CSUB food services to improve dining options for housing students


Maricela Villarreal

CSUB students, Kailee, Kimberly, and Beatrice (left to right), live on the same floor, in the dorms at CSUB. October 5, 2020.

Ray Dean, Reporter

Much like food services around the city of Bakersfield and the country at large, food service on CSU Bakersfield’s campus is directly affected by the COVID-19 pandemic. 

“Nobody likes this situation,” said Wayne Narine, director of campus dining experience at CSUB. 

Due to the closed campus, with the exception of a few lab courses, there has been a dramatic drop in the number of patrons that pass through the doors of the Aramark operated establishments on campus.  

On Sept. 3, less than two weeks after classes for the fall 2020 semester began, CSUB’s Starbucks closed its doors. With only 20 to 30 patrons a day in contrast to the hundreds that came through pre-COVID-19, the coffee shop could not meet Starbucks corporate standards according to Narine 

Those same standards dictate that a full menu is offered.  

“With Starbucks it was all or nothing, you can’t offer a pared down menu with just a few items either,” Narine said. 

Starbucks’s closing has left the Runner Café—open seven days a week from 11:30 a.m. to 2 p.m. for lunch and 5 p.m. to 7 p.m. for dinner—as the only remaining option on campus in which food can be purchased. This has left students that live on campus with very limited options. 

At the Sept. 4 Associated Student’s Inc. meeting, several students that live on campus expressed concerns that Starbucks’s closing and the limited hours at the Runner Café left them with no breakfast options. 

Narine and Owen Smith, the director of food service for Aramark at CSUB, were both present at the ASI meeting and listened to the students concerns. Smith said that frozen breakfast items were available for purchase during lunch and dinner hours.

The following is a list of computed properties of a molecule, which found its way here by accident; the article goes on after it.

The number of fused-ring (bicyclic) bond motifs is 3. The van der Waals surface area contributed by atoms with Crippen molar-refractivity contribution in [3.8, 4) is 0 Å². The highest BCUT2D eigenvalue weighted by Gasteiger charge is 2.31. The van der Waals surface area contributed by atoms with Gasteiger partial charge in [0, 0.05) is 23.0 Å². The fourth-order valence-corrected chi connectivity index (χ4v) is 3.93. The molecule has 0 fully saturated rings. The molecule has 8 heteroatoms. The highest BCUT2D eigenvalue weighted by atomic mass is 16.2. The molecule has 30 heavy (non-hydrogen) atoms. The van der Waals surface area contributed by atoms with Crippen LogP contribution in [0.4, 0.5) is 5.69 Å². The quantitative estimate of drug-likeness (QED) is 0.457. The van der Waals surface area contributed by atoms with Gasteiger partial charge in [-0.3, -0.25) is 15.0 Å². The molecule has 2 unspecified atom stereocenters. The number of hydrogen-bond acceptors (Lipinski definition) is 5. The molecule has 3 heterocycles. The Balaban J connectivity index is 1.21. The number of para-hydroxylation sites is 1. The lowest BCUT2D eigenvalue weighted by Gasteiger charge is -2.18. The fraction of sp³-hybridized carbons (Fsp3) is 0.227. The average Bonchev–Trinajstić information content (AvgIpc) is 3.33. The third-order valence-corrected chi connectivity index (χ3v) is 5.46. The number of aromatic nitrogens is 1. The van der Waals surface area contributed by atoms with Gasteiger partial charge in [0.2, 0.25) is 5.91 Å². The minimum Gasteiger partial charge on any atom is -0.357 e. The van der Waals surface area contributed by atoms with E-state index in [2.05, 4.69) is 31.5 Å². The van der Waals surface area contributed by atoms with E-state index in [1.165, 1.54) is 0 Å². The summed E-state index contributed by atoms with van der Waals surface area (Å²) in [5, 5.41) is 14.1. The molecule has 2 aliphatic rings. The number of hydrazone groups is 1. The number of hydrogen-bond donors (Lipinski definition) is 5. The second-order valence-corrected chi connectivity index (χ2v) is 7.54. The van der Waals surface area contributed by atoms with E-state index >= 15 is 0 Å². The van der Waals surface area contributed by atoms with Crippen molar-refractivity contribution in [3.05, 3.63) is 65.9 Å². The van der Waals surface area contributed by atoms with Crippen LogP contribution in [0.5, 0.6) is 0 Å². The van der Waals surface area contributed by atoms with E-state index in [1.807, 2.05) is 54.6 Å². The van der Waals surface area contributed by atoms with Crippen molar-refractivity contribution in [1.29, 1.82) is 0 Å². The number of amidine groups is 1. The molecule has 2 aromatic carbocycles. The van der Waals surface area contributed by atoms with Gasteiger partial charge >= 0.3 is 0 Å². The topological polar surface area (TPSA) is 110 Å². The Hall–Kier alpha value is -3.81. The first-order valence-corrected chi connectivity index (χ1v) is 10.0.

With Bento Sushi closed, grab & go meals are still offered inside the Runner Café, so students don’t miss out on the delicious sushi. (Maricela Villarreal)

ASI announced they would facilitate a meeting with Aramark and students living on campus to further address the food services.  

As of Sep22, Narine said the meeting is in the works but has not happened yet, however, Food Services has implemented changes to the Runner Café menu. 

In addition to the frozen items, the Runner Café will be serving breakfast all-day. Hot cooked to order omelets, breakfast burritos and other items will be available during lunch and dinner hours beginning Sept 21. Students can purchase these ahead of time and reheat in the morning. 

It is not quite the same as a hot breakfast first thing in the morning, however, there is currently not enough students to justify the cost of operating during breakfast hours according to Narine. Like students and faculty during the COVID and distance learning situationNarine said Food Services is, trying to navigate as best as we can. 

On average there is approximately 400 housing students each semester—in addition to the students who travel to campus every day. This fall there is approximately 100 housing students, distance learning from their rooms.  

Even though the number has dramatically dropped, Narine said, “If there are students on campus there will be food services in some capacity.” 

With the recent announcement that distance learning will also take place in spring 2021 discussions are already taking place as to how food services will look and operate next semester. Narine said ideas are being hammered out, but there is not a definitive plan just yet. 

Food Services does have plans to bring variety to the current menu with themed events such as a chocolate milk shake day, veggie day, and an Oktoberfest themed menu to arrive soon.  

Students are encouraged to contact food services if they have special dietary needs or just want to request something new and different. Narine encourages students to contact Owen Smith, who is on campus and can help with immediate needs. Narine, who is usually on campus, but is currently working remotely, is also available to help students with their food service needs. 

Student concerns are also welcome.  

“To us it’s not a complaint. It’s our opportunity to make it right. More than anything, we want to hear from the students. They don’t have to wait until an ASI meeting. We are here for them,” Narine said.